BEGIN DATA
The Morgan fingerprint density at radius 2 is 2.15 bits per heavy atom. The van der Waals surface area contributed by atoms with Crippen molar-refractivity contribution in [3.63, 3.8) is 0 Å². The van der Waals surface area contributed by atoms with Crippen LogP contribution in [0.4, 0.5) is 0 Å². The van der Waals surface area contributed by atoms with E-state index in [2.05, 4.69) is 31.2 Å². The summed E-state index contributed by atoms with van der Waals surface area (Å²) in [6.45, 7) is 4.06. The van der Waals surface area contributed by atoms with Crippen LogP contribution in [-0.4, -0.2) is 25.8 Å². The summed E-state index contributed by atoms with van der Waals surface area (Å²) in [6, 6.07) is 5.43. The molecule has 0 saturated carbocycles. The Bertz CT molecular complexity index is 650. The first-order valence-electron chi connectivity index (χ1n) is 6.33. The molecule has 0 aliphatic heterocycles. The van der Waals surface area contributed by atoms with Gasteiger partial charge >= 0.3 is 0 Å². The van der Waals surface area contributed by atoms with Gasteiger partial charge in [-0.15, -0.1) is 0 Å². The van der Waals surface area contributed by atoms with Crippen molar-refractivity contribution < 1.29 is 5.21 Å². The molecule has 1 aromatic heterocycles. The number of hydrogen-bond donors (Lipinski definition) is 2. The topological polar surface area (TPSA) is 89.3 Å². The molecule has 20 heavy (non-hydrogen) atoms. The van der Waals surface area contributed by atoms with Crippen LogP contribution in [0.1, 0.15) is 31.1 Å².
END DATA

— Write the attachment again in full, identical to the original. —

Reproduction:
The Morgan fingerprint density at radius 2 is 2.15 bits per heavy atom. The van der Waals surface area contributed by atoms with Crippen molar-refractivity contribution in [3.63, 3.8) is 0 Å². The van der Waals surface area contributed by atoms with Crippen LogP contribution in [0.4, 0.5) is 0 Å². The van der Waals surface area contributed by atoms with E-state index in [2.05, 4.69) is 31.2 Å². The summed E-state index contributed by atoms with van der Waals surface area (Å²) in [6.45, 7) is 4.06. The van der Waals surface area contributed by atoms with Crippen LogP contribution in [-0.4, -0.2) is 25.8 Å². The summed E-state index contributed by atoms with van der Waals surface area (Å²) in [6, 6.07) is 5.43. The molecule has 0 saturated carbocycles. The Bertz CT molecular complexity index is 650. The first-order valence-electron chi connectivity index (χ1n) is 6.33. The molecule has 0 aliphatic heterocycles. The van der Waals surface area contributed by atoms with Gasteiger partial charge >= 0.3 is 0 Å². The van der Waals surface area contributed by atoms with Gasteiger partial charge in [-0.15, -0.1) is 0 Å². The van der Waals surface area contributed by atoms with Crippen molar-refractivity contribution < 1.29 is 5.21 Å². The molecule has 1 aromatic heterocycles. The number of hydrogen-bond donors (Lipinski definition) is 2. The topological polar surface area (TPSA) is 89.3 Å². The molecule has 20 heavy (non-hydrogen) atoms. The van der Waals surface area contributed by atoms with Crippen LogP contribution in [0.1, 0.15) is 31.1 Å².